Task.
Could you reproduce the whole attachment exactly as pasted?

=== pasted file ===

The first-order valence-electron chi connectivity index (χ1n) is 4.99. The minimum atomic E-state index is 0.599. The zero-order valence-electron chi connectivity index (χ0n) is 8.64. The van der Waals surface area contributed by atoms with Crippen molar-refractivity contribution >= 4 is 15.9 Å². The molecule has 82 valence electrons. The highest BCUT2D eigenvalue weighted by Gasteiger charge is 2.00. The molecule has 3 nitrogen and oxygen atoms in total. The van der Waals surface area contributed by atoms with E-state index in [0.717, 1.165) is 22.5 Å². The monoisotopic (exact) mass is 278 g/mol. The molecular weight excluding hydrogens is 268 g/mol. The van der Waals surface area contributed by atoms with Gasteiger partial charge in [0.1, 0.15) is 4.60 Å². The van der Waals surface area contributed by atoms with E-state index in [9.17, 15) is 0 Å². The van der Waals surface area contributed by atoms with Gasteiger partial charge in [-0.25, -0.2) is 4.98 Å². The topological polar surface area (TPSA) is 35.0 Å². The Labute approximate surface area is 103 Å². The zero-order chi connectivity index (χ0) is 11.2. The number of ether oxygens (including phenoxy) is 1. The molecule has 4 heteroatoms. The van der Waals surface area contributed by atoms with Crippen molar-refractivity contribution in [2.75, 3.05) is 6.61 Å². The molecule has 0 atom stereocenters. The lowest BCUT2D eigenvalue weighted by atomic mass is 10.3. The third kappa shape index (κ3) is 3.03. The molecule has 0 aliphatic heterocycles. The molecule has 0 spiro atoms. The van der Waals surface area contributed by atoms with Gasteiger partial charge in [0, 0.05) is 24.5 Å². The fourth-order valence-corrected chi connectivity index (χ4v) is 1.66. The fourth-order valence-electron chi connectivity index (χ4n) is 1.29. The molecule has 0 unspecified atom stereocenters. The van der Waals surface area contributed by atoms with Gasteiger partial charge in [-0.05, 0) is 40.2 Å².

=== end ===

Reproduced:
The first-order valence-electron chi connectivity index (χ1n) is 4.99. The minimum atomic E-state index is 0.599. The zero-order valence-electron chi connectivity index (χ0n) is 8.64. The van der Waals surface area contributed by atoms with Crippen molar-refractivity contribution >= 4 is 15.9 Å². The molecule has 82 valence electrons. The highest BCUT2D eigenvalue weighted by Gasteiger charge is 2.00. The molecule has 3 nitrogen and oxygen atoms in total. The van der Waals surface area contributed by atoms with E-state index in [0.717, 1.165) is 22.5 Å². The monoisotopic (exact) mass is 278 g/mol. The molecular weight excluding hydrogens is 268 g/mol. The van der Waals surface area contributed by atoms with Gasteiger partial charge in [0.1, 0.15) is 4.60 Å². The van der Waals surface area contributed by atoms with E-state index in [9.17, 15) is 0 Å². The van der Waals surface area contributed by atoms with Gasteiger partial charge in [-0.25, -0.2) is 4.98 Å². The topological polar surface area (TPSA) is 35.0 Å². The Labute approximate surface area is 103 Å². The zero-order chi connectivity index (χ0) is 11.2. The number of ether oxygens (including phenoxy) is 1. The molecule has 4 heteroatoms. The van der Waals surface area contributed by atoms with Crippen molar-refractivity contribution in [2.75, 3.05) is 6.61 Å². The molecule has 0 atom stereocenters. The lowest BCUT2D eigenvalue weighted by atomic mass is 10.3. The third kappa shape index (κ3) is 3.03. The molecule has 0 aliphatic heterocycles. The molecule has 0 spiro atoms. The van der Waals surface area contributed by atoms with Gasteiger partial charge in [0, 0.05) is 24.5 Å². The fourth-order valence-corrected chi connectivity index (χ4v) is 1.66. The fourth-order valence-electron chi connectivity index (χ4n) is 1.29. The molecule has 0 unspecified atom stereocenters. The van der Waals surface area contributed by atoms with Gasteiger partial charge in [-0.05, 0) is 40.2 Å².